At first this approach was of limited practical use, and in the 1960s and ’70s it remained largely confined to the fringes of the field. Then the computerization of many industries and the emergence of large data sets renewed interest. That inspired the development of more powerful machine-learning techniques, especially new versions of one known as the artificial neural network. By the 1990s, neural networks could automatically digitize handwritten characters.

But it was not until the start of this decade, after several clever tweaks and refinements, that very large—or “deep”—neural networks demonstrated dramatic improvements in automated perception. Deep learning is responsible for today’s explosion of AI. It has given computers extraordinary powers, like the ability to recognize spoken words almost as well as a person could, a skill too complex to code into the machine by hand. Deep learning has transformed computer vision and dramatically improved machine translation. It is now being used to guide all sorts of key decisions in medicine, finance, manufacturing—and beyond.

 

Adam Ferriss

 

The workings of any machine-learning technology are inherently more opaque, even to computer scientists, than a hand-coded system. This is not to say that all future AI techniques will be equally unknowable. But by its nature, deep learning is a particularly dark black box.

You can’t just look inside a deep neural network to see how it works. A network’s reasoning is embedded in the behavior of thousands of simulated neurons, arranged into dozens or even hundreds of intricately interconnected layers. The neurons in the first layer each receive an input, like the intensity of a pixel in an image, and then perform a calculation before outputting a new signal. These outputs are fed, in a complex web, to the neurons in the next layer, and so on, until an overall output is produced. Plus, there is a process known as back-propagation that tweaks the calculations of individual neurons in a way that lets the network learn to produce a desired output.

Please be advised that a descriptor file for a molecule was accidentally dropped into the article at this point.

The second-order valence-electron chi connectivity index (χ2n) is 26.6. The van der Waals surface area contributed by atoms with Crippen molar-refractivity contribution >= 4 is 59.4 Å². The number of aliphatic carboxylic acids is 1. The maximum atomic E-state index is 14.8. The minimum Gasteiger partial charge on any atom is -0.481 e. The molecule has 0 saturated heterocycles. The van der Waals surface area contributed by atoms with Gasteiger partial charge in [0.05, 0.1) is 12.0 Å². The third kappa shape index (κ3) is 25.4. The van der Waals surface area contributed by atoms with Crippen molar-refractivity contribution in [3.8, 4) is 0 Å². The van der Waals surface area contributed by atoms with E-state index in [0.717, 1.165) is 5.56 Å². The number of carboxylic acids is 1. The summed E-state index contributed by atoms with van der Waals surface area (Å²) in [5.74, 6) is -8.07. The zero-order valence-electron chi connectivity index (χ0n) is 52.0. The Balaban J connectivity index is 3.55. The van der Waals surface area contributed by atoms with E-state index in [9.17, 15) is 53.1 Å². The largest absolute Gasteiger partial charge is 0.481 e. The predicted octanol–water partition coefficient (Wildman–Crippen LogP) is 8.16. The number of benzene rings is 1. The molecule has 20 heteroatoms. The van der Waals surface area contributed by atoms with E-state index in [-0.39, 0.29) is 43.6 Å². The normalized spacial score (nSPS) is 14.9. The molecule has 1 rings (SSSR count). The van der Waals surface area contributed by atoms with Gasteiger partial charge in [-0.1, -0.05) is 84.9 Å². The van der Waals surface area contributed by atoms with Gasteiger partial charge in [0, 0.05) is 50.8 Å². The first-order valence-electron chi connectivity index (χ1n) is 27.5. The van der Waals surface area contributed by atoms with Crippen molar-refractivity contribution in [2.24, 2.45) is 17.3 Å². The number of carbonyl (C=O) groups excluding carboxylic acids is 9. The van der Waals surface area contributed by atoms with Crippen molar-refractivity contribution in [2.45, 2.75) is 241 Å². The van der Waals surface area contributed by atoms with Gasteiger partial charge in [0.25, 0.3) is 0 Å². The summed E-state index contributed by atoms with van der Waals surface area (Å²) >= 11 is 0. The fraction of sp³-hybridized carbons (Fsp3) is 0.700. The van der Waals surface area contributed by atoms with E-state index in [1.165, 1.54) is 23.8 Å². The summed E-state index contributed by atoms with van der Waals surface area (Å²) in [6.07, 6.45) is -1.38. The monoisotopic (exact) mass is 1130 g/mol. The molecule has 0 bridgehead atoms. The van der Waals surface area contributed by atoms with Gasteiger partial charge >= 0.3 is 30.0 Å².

The many layers in a deep network enable it to recognize things at different levels of abstraction. In a system designed to recognize dogs, for instance, the lower layers recognize simple things like outlines or color; higher layers recognize more complex stuff like fur or eyes; and the topmost layer identifies it all as a dog. The same approach can be applied, roughly speaking, to other inputs that lead a machine to teach itself: the sounds that make up words in speech, the letters and words that create sentences in text, or the steering-wheel movements required for driving.

 

Ingenious strategies have been used to try to capture and thus explain in more detail what’s happening in such systems. In 2015, researchers at Google modified a deep-learning-based image recognition algorithm so that instead of spotting objects in photos, it would generate or modify them. By effectively running the algorithm in reverse, they could discover the features the program uses to recognize, say, a bird or building. The resulting images, produced by a project known as Deep Dream, showed grotesque, alien-like animals emerging from clouds and plants, and hallucinatory pagodas blooming across forests and mountain ranges. The images proved that deep learning need not be entirely inscrutable; they revealed that the algorithms home in on familiar visual features like a bird’s beak or feathers. But the images also hinted at how different deep learning is from human perception, in that it might make something out of an artifact that we would know to ignore. Google researchers noted that when its algorithm generated images of a dumbbell, it also generated a human arm holding it. The machine had concluded that an arm was part of the thing.

Further progress has been made using ideas borrowed from neuroscience and cognitive science. A team led by Jeff Clune, an assistant professor at the University of Wyoming, has employed the AI equivalent of optical illusions to test deep neural networks. In 2015, Clune’s group showed how certain images could fool such a network into perceiving things that aren’t there, because the images exploit the low-level patterns the system searches for. One of Clune’s collaborators, Jason Yosinski, also built a tool that acts like a probe stuck into a brain. His tool targets any neuron in the middle of the network and searches for the image that activates it the most. The images that turn up are abstract (imagine an impressionistic take on a flamingo or a school bus), highlighting the mysterious nature of the machine’s perceptual abilities.

 

This early artificial neural network, at the Cornell Aeronautical Laboratory in Buffalo, New York, circa 1960, processed inputs from light sensors.

 

Ferriss was inspired to run Cornell’s artificial neural network through Deep Dream, producing the images above and below.

Adam Ferriss

 

We need more than a glimpse of AI’s thinking, however, and there is no easy solution. It is the interplay of calculations inside a deep neural network that is crucial to higher-level pattern recognition and complex decision-making, but those calculations are a quagmire of mathematical functions and variables. “If you had a very small neural network, you might be able to understand it,” Jaakkola says. “But once it becomes very large, and it has thousands of units per layer and maybe hundreds of layers, then it becomes quite un-understandable.”